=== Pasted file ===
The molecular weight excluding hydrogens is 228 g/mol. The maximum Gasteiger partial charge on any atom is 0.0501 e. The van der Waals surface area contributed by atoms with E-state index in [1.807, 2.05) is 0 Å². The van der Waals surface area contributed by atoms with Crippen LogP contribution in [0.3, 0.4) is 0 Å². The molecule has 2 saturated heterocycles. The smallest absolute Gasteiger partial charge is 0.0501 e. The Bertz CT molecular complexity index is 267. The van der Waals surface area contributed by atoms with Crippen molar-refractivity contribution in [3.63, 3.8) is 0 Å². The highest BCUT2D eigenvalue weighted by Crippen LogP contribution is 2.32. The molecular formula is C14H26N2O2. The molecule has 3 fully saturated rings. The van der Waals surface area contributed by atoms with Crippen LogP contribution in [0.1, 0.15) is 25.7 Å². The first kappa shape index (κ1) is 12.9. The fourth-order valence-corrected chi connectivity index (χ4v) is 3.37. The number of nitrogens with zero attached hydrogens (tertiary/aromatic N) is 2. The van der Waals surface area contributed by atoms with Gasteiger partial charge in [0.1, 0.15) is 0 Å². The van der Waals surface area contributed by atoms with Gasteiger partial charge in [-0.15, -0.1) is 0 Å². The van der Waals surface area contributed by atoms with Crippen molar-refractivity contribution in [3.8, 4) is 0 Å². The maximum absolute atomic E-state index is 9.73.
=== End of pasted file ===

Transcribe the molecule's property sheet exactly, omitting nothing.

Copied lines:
The molecular weight excluding hydrogens is 228 g/mol. The maximum Gasteiger partial charge on any atom is 0.0501 e. The van der Waals surface area contributed by atoms with E-state index in [1.807, 2.05) is 0 Å². The van der Waals surface area contributed by atoms with Crippen LogP contribution in [0.3, 0.4) is 0 Å². The molecule has 2 saturated heterocycles. The smallest absolute Gasteiger partial charge is 0.0501 e. The Bertz CT molecular complexity index is 267. The van der Waals surface area contributed by atoms with Crippen molar-refractivity contribution in [3.63, 3.8) is 0 Å². The highest BCUT2D eigenvalue weighted by Crippen LogP contribution is 2.32. The molecular formula is C14H26N2O2. The molecule has 3 fully saturated rings. The van der Waals surface area contributed by atoms with Crippen LogP contribution in [0.1, 0.15) is 25.7 Å². The first kappa shape index (κ1) is 12.9. The fourth-order valence-corrected chi connectivity index (χ4v) is 3.37. The number of nitrogens with zero attached hydrogens (tertiary/aromatic N) is 2. The van der Waals surface area contributed by atoms with Gasteiger partial charge in [0.1, 0.15) is 0 Å². The van der Waals surface area contributed by atoms with Gasteiger partial charge in [-0.15, -0.1) is 0 Å². The van der Waals surface area contributed by atoms with Crippen molar-refractivity contribution in [3.8, 4) is 0 Å². The maximum absolute atomic E-state index is 9.73.